I was just telling my husband how I wish I lived closer to you two so that we could be friends haha. I feel like we would have a lot of fun. That being said, Joy, I am so thankful that you put things into words that I could not until now. So much of what ya’ll said gave such great perspective for me on my singleness (at the time) and how that played a role in my life. “Check your heart.” Yup. Sums it up nicely. S

    Reply
  6. Julianna Tow

    My personal experience being single until I was 26 was very similar to Mo’s point number 3. I knew I needed to pursue contentment and take advantage of the time I had before I was married. In fact I was one of those who would pray for God to take away any sexual desire so I could remain single. I was afraid to hope and afraid to admit that I wanted to be married. I never cared for singles ministries for many of the reasons you stated in the podcast. I when I finally did express that there was some desire to be married I was immediately shot down as if I was desperate or had unrealistic expectations; they would go on about how hard marriage is and how I just needed to be content. Or they would say you’ll get married when you stop wanting it. None of their perception of me were correct. Was there sin in my life? Of course! Most of which came from really strong sex drive. But they were always people who married quite young with little life experience, and who really never had a time of singleness. I don’t know that I would call it a true gift of singleness. I think people truly gifted with singleness really have no desire for sex or marriage in general. I do agree that a lot of the isolation people feel from singleness is perceived as opposed to being real. But I would also say that married people, especially those who married young, tend to have egos and see themselves as being far wiser than they actually are. I am grateful for the time I spent being single. I took full advantage and learned so much. But I think singles ministries need to encourage people to pursue marriage and encourage young men to be confident in their rolls. I don’t think young men delay because they are picky but because they are overwhelmed with the responsibility of being a husband. I was never encouraged to pursue marriage. I was told be content where I was, period. I think singles need encouragement to be honest with themselves and with God about what they’re feeling and where they’re struggling. Pursuing contentment should be a given, but that doesn’t mean people are wrong to want marriage.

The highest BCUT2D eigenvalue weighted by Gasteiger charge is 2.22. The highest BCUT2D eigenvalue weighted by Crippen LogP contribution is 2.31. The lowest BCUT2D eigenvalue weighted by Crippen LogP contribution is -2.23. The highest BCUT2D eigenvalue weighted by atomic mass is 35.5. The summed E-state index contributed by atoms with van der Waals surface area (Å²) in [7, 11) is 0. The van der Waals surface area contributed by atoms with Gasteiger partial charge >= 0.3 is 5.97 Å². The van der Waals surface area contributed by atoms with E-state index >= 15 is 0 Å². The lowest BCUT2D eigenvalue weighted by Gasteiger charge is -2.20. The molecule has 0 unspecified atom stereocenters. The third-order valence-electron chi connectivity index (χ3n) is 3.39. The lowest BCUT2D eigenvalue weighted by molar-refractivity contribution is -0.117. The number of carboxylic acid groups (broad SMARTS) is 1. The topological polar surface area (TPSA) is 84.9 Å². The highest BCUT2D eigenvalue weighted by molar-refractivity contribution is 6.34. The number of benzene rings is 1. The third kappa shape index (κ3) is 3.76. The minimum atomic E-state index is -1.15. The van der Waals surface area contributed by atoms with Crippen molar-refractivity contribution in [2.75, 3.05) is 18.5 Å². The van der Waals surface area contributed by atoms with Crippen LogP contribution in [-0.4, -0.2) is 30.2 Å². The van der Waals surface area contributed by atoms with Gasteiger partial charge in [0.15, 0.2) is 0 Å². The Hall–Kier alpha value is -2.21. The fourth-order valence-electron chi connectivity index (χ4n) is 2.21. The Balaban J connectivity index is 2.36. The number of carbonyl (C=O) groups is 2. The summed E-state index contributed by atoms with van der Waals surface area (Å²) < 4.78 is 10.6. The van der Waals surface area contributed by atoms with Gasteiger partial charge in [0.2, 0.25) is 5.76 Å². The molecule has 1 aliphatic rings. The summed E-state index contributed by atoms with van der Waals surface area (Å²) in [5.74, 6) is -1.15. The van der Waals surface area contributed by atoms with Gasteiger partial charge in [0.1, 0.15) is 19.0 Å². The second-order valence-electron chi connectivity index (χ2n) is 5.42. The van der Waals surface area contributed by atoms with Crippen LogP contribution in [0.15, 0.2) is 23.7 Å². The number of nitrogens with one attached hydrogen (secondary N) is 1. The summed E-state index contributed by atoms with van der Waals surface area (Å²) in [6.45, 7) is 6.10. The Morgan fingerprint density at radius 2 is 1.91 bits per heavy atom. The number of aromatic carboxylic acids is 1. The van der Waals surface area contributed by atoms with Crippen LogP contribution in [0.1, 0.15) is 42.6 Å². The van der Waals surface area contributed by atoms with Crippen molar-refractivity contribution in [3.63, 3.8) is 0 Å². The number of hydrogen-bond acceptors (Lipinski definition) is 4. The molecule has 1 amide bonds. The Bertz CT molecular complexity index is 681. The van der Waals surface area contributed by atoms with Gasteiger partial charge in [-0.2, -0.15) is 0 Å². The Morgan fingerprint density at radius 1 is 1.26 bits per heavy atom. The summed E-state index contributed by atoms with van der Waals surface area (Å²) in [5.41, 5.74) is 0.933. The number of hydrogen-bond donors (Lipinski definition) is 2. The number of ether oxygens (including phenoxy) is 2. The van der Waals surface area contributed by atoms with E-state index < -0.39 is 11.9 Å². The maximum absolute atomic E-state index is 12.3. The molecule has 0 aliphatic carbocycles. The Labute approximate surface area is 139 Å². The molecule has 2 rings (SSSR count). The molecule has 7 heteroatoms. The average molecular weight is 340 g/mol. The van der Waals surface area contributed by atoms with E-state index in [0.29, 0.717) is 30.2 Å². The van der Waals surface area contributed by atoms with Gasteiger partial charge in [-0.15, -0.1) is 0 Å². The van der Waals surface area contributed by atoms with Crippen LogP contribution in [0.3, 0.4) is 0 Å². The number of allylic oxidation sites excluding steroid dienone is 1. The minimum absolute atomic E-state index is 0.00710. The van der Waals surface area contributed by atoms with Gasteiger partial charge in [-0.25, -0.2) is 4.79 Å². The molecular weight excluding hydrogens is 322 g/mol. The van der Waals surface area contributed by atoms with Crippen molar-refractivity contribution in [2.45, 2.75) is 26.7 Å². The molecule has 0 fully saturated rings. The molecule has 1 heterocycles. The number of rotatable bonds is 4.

Reply
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  8. Brandi

    This episode was sooo good and I have listened to it multiple times. As a single girl (27), I do get annoyed with those in the church who go out of their way to point out that I’m single and treat me like I’m some kind of fragile girl who has a really difficult life. I joined my church about a year and a half ago and am currently one of two single girls there in my age range. At the very first Bible study I went to, the leader prayed for “all the couples who are here… *awkward pause*… and Brandi.” Then we had a volunteer recognition Sunday and the pastor talked about how hard it must have been for me to come to a church as a single person. I laugh it off, but it still irritates me sometimes. Do I want to get married? Of course. But I’m content with the fact that it hasn’t happened yet, and I really just don’t think it’s necessary to keep singling out single people. Pun intended.

    Reply

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©2018 Sheologians